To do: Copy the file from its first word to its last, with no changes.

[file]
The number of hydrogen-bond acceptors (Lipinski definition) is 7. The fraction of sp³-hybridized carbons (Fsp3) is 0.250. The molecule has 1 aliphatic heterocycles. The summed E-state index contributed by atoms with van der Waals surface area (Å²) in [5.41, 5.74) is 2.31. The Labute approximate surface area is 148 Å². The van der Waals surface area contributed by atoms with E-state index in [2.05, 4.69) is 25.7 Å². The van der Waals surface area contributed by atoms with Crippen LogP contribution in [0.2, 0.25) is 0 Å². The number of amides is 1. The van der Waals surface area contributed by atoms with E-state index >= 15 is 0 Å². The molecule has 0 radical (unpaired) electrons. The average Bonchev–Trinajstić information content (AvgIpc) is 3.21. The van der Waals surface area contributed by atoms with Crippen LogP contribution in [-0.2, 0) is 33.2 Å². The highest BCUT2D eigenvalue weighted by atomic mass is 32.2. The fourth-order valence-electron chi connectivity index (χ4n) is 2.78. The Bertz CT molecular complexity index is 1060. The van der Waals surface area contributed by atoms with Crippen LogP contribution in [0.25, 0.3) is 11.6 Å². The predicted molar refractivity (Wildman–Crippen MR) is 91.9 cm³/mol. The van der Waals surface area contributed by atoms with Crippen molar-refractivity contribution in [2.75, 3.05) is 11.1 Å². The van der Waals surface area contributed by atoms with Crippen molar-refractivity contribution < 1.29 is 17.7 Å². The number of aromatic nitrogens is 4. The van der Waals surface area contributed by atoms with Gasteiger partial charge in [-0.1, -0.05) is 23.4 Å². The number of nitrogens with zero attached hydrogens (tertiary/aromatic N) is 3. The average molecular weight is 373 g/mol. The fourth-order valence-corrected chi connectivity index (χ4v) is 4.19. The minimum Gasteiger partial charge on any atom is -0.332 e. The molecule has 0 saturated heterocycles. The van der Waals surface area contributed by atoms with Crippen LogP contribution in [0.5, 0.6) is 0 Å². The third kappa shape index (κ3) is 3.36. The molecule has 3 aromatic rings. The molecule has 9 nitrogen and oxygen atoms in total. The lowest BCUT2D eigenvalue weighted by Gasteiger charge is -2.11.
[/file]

The number of hydrogen-bond acceptors (Lipinski definition) is 7. The fraction of sp³-hybridized carbons (Fsp3) is 0.250. The molecule has 1 aliphatic heterocycles. The summed E-state index contributed by atoms with van der Waals surface area (Å²) in [5.41, 5.74) is 2.31. The Labute approximate surface area is 148 Å². The van der Waals surface area contributed by atoms with E-state index in [2.05, 4.69) is 25.7 Å². The van der Waals surface area contributed by atoms with Crippen LogP contribution in [0.2, 0.25) is 0 Å². The number of amides is 1. The van der Waals surface area contributed by atoms with E-state index >= 15 is 0 Å². The molecule has 0 radical (unpaired) electrons. The average Bonchev–Trinajstić information content (AvgIpc) is 3.21. The van der Waals surface area contributed by atoms with Crippen LogP contribution in [-0.2, 0) is 33.2 Å². The highest BCUT2D eigenvalue weighted by atomic mass is 32.2. The fourth-order valence-electron chi connectivity index (χ4n) is 2.78. The Bertz CT molecular complexity index is 1060. The van der Waals surface area contributed by atoms with Crippen LogP contribution in [0.25, 0.3) is 11.6 Å². The predicted molar refractivity (Wildman–Crippen MR) is 91.9 cm³/mol. The van der Waals surface area contributed by atoms with Crippen molar-refractivity contribution in [2.75, 3.05) is 11.1 Å². The van der Waals surface area contributed by atoms with Crippen molar-refractivity contribution < 1.29 is 17.7 Å². The number of aromatic nitrogens is 4. The van der Waals surface area contributed by atoms with Gasteiger partial charge in [-0.1, -0.05) is 23.4 Å². The number of nitrogens with zero attached hydrogens (tertiary/aromatic N) is 3. The average molecular weight is 373 g/mol. The fourth-order valence-corrected chi connectivity index (χ4v) is 4.19. The minimum Gasteiger partial charge on any atom is -0.332 e. The molecule has 0 saturated heterocycles. The van der Waals surface area contributed by atoms with Crippen LogP contribution in [0.5, 0.6) is 0 Å². The third kappa shape index (κ3) is 3.36. The molecule has 3 aromatic rings. The molecule has 9 nitrogen and oxygen atoms in total. The lowest BCUT2D eigenvalue weighted by Gasteiger charge is -2.11.